Wednesday, January 16, 2013
Written by: Sienna Mercer
Release Date: January 2012
Series: My Sister the Vampire (Book #9)
Reading Level: Grades 3 - 5
Buy: amazon | Scholastic
Rating: 5 out of 5 stars - I loved it!!!
Synopsis: This ninth adventure from the popular and funny series is full of drama! Olivia and her vampire twin sister, Ivy, are facing some tough situations. Olivia's in charge of the school dance, but some bullies are trying to take over, and they want to ban Goth girls like Ivy from the dance! Ivy's got problems of her own. Her Transylvanian grandparents want to send her to a special vampire boarding school to learn to control her growing vampire powers, and she's not allowed to tell Olivia about it! Can the sisters find a way to help each other handle it all?
I picked up the ninth book in this series for my fourth grade daughter because it's one of those stories, she keeps returning to in between her other reads. The cover has been changed in the U.S. version to the one here on the right. The U.K. cover is the one pictured above (along with the different name, Twin Spins). I point this out, because in preparing the review for this book, it appears that it may be tricky to find; I'm not sure if it's being re-packaged by Scholastic or by Harper Collins (the original U.S. publisher). Either way, the amazon link I posted above has used copies available.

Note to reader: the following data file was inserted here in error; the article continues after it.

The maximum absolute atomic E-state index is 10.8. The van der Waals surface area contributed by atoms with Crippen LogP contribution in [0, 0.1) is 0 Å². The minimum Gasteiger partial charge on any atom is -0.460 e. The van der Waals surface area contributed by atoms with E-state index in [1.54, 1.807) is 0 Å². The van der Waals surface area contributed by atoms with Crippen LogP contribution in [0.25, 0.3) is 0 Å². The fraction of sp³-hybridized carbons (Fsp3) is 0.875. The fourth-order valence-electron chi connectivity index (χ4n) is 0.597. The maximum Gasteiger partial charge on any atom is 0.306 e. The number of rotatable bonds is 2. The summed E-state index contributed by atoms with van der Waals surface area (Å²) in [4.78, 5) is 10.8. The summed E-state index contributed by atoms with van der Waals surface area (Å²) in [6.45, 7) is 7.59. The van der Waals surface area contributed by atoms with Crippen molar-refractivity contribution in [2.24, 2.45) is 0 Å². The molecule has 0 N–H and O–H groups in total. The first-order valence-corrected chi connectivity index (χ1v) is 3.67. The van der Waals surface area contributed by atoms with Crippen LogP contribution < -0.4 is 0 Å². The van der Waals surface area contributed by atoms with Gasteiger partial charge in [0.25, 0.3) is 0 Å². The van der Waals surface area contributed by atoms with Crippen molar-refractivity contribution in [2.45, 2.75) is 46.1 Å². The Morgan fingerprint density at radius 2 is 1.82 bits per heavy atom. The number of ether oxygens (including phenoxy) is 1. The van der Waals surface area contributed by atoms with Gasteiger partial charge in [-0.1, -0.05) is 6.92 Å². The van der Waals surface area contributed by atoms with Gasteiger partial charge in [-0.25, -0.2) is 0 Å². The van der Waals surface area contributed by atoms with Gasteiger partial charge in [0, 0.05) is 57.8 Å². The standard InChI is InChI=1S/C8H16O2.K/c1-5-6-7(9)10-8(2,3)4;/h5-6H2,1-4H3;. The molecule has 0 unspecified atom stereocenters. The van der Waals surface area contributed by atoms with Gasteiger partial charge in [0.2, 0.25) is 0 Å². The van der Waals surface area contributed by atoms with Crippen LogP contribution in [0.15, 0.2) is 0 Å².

In this installment the girls are in danger of being separated into different schools while Olivia is in charge of an upcoming dance. The bullies take control of the dance when Olivia skips a meeting because of a family vacation and they ban goths from attending the dance.
Olivia and Ivy find a compromise suggested from a surprising source. And the all pink decor for the dance gets turned into something that even goths would respect.
This series surprised both my daughter and myself with a twist we didn't see coming. A good story about inclusion and standing up for yourself. We both hope the series will continue with more installments.
I would be most content if my children grew up to be the kind of people who think decorating consists mostly of building enough bookshelves. ~ Anna Quindlen
Good children's literature appeals not only to
the child in the adult, but to the adult in the child.
~ Anonymous ~